As Far As The Eye is a beautiful turn-based strategy where you assist with the pilgrimage of your citizens, your Pupils, ensuring they escape from the imminent floods.
Using the floods as a timer to thrust you forward, you’re limited to the number of days (a.k.a. turns) until the people drown. Your position, as The Eye, is to guide them through multiple terrains, managing resources, so they have adequate supplies to face the next challenge.
As Far As The Eye Review – PC via Steam
As Far As The Eye is a lovely looking game, if a little cluttered at times. The introduction to the various menu systems is a bit overwhelming, like most strategy titles before you get going, but the HUD is presented well and doesn’t get in the way of gameplay.
Let’s cover this now though; while the menus look the part, it’s very easy to knock the cursor to the side of the screen forcing your viewpoint to move. This happens in any game of its type, but it happened too much, and wasn’t welcome when it gets busy.
As for the playing environment, it’s a tile-based, hexagon-shaped map which incorporates numerous assets such as resources. Ranging from food to raw materials, you assign your Pupils to either harvest these resources or explore the undiscovered titles.
As Far As The Eye can get hectic at times, and as you progress further onto larger maps, there will be a repeat of assets that make is hard to see what’s going on. Fortunately, there are some excellent zooming features, but sometimes getting close up on the action doesn’t make it any better. However, the graphics and use of colours are beautiful.
A turn-based game, characters use MP as their action points, and each unit a limited number for movement and actions. When those MPs have depleted, they can no longer do anything, and you end your turn.
Now would be the part where ending your turn, the enemy takes theirs, but in this scenario, the enemy is the imminent threat of a flood. At the bottom of the screen, there will be an indication of when the waters will rise, thus taking everything and everyone with them. You have to be swift.
Lead The Way
The main objective is to complete a pilgrimage and reach The Eye. From your starting point on a simple world map, you can plot out the next area, called Halts, that you wish to travel to – the caveat being you need the required resources to get there.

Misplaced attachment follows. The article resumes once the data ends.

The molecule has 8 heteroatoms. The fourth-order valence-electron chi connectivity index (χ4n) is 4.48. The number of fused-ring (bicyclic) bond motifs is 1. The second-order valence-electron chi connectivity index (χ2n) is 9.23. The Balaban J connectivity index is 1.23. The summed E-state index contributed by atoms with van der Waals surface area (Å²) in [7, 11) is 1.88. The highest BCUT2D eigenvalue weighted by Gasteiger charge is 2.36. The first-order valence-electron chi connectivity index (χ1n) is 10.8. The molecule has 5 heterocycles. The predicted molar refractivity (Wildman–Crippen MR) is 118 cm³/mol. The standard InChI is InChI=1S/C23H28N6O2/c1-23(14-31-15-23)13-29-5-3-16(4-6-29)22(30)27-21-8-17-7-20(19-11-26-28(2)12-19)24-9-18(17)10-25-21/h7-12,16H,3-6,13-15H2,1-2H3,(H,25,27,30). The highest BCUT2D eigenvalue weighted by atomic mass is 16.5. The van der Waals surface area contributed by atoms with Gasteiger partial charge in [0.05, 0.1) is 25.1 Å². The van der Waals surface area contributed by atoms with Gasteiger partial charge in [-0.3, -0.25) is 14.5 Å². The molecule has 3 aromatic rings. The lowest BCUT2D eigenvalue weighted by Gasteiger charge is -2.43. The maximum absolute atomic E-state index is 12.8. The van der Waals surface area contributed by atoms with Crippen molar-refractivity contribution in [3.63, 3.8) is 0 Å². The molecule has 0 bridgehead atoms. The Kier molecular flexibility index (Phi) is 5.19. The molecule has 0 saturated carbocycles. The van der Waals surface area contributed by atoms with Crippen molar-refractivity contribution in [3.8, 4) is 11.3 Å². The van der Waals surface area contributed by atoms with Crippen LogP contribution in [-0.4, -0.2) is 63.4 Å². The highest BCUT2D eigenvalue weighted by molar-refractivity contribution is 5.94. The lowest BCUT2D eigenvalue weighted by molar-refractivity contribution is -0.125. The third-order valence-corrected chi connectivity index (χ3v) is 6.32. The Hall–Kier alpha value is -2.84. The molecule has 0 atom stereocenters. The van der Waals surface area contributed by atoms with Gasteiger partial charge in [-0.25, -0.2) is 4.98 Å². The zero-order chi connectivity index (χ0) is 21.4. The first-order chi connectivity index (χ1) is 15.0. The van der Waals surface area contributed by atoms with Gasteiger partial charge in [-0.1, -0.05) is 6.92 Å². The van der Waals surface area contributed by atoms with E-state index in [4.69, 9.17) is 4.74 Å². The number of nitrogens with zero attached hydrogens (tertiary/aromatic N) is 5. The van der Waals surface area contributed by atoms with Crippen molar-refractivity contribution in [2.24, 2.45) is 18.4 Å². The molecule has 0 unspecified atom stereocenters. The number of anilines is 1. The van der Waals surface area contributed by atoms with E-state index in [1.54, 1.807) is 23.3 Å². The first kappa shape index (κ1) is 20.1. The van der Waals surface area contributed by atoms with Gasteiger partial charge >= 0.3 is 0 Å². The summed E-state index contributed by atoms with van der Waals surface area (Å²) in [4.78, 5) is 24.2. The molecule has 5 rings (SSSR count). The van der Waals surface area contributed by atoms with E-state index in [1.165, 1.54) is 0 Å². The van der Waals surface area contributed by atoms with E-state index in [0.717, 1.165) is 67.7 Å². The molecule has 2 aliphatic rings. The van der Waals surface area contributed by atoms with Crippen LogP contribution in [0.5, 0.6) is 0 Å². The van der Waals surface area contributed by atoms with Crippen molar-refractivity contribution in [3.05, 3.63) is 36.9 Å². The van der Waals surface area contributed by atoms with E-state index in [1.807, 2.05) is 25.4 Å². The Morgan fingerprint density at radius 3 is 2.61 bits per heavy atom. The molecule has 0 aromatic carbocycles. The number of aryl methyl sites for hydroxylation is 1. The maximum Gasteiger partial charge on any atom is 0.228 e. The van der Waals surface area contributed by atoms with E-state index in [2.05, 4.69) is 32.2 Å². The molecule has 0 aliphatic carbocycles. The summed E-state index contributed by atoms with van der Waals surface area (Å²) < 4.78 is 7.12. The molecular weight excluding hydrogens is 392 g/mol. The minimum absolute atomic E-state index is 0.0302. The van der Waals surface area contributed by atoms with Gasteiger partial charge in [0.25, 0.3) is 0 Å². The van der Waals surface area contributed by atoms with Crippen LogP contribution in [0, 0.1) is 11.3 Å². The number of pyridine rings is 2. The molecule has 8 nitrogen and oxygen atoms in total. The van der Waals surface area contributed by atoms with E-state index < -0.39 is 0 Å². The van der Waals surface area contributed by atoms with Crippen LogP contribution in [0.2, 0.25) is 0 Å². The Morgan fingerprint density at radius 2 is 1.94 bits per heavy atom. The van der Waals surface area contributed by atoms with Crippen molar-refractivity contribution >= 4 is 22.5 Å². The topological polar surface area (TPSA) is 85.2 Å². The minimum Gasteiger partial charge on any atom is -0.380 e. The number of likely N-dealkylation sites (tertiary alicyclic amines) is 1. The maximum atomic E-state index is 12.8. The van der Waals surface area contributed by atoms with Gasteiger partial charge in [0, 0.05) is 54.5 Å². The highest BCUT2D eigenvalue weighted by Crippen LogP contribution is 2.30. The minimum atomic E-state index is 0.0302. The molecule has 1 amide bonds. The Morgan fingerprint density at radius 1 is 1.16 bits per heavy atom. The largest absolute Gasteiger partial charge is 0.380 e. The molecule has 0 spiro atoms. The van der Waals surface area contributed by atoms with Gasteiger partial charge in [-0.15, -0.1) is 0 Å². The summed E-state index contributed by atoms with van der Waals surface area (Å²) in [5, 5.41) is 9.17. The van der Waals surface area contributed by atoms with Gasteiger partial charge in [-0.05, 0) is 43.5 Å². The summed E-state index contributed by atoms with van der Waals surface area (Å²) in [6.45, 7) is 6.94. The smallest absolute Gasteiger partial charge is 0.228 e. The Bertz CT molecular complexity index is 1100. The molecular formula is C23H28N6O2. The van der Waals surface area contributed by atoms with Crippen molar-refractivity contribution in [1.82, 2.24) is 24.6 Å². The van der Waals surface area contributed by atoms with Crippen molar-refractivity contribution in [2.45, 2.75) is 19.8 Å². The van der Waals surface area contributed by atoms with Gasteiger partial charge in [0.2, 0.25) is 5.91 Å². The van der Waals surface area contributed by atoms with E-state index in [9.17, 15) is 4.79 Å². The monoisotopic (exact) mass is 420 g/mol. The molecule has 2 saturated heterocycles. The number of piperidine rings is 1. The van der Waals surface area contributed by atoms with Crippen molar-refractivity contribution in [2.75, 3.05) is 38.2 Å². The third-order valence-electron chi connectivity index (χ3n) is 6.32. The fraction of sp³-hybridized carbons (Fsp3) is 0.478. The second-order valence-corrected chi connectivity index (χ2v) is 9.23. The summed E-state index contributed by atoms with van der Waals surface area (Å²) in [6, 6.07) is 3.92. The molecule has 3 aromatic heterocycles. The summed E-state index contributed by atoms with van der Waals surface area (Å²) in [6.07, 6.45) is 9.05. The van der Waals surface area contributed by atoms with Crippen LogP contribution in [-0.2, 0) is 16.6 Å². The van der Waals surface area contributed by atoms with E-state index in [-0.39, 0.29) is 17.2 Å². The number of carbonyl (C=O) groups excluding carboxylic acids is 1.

That means harvesting a set amount on your current Halt, and once you reach that objective, you can leave with your caravan and move on to the next one. It isn’t simple harvesting and moving on. You will need to build various structures, keep your Pupils well fed and avoid wasting resources.
Wasting resources could usually be interpreted as not building the right things or developing technology that will help you progress. In As Far As The Eye if you continually harvest and either leave materials behind or waste it, you’ll people are punished for it.
How are they punished? Vagaries. This term made me chuckle for the wrong reasons – anything with the prefix of ‘vag’ would, but they’re serious events. These vagaries will be weather conditions or curses that seriously affect your team – poisoning them, creating famine and destroying structures.
From my perspective, this was the biggest downside. As Far As The Eye is already a challenging game, but when you have these debuffs dispersed when there’s already a time limit until your demise, it makes a relatively tranquil space turn to chaos.
This experience took me back to my earlier days of playing strategy games where I would frequently save the game in fear of making a fatal mistake. A bit like placing your finger between the pages of your decisions in those Livingstone and Jackson RPG ‘Choose Your Own Adventure’ titles. Oops, that was a massive nerd declaration.
It’s not that these vagaries destroy the game so much, more that they cause frustration, and in a few situations, they felt entirely unfair.
Engaging With Your Subjects
Still, the gameplay is engaging, as it should be for a resource management title. The highlight for me would be the Pupils in the game. They start as this blank slate and as you assign them a role, then morph into an animal representing the skill they’ve been assigned. The game defines them as Metamorphs.
In addition to this change of role, they also have an individual trade wheel which is like a Catherine wheel of skills. Some of your Pupils will already have a few bonuses in a particular trade, but as they’re more exposed to the elements, they gain new perks and be assigned to specialist buildings, thus being more productive.
One of the highlights of these structures is the marketplace. Here you can exchange resources for those you lack, but usually at a bit of a detriment. It’s a good way of getting unstuck in fewer turns if you have an abundance of materials you’re not going to use – such as ore or wood.
But as touched upon earlier, part of the resource management side of things means feeding your Pupils, and they require quite a lot of food while working, plus you need a buffer for when you move onto the next Halt. If you run out of food, or the vagaries get the better of you, your Pupils return to the Sigh, which effectively means death.
It’s easy to get lost in these types of games (like Partisans 1941) – especially once you get used to all the units and structures that are covered in the opening chapters. Once you get out into the larger areas, however, the game can get quite overwhelming with the multitasking side of things. I was naive in thinking that a turn-based strategy would give me a little more time and autonomy to perfect my tasks, but in some ways, As Far As The Eye feels very urgent and erratic.
As a concept, it’s great. I love the idea of the Pupils being Metamorphs and evolving based on their role. The flood threat was a good mechanic too, but the vagaries were a little too much, and dampened the enjoyment levels, bringing out that inner teenager of “It’s not fair!” attitude.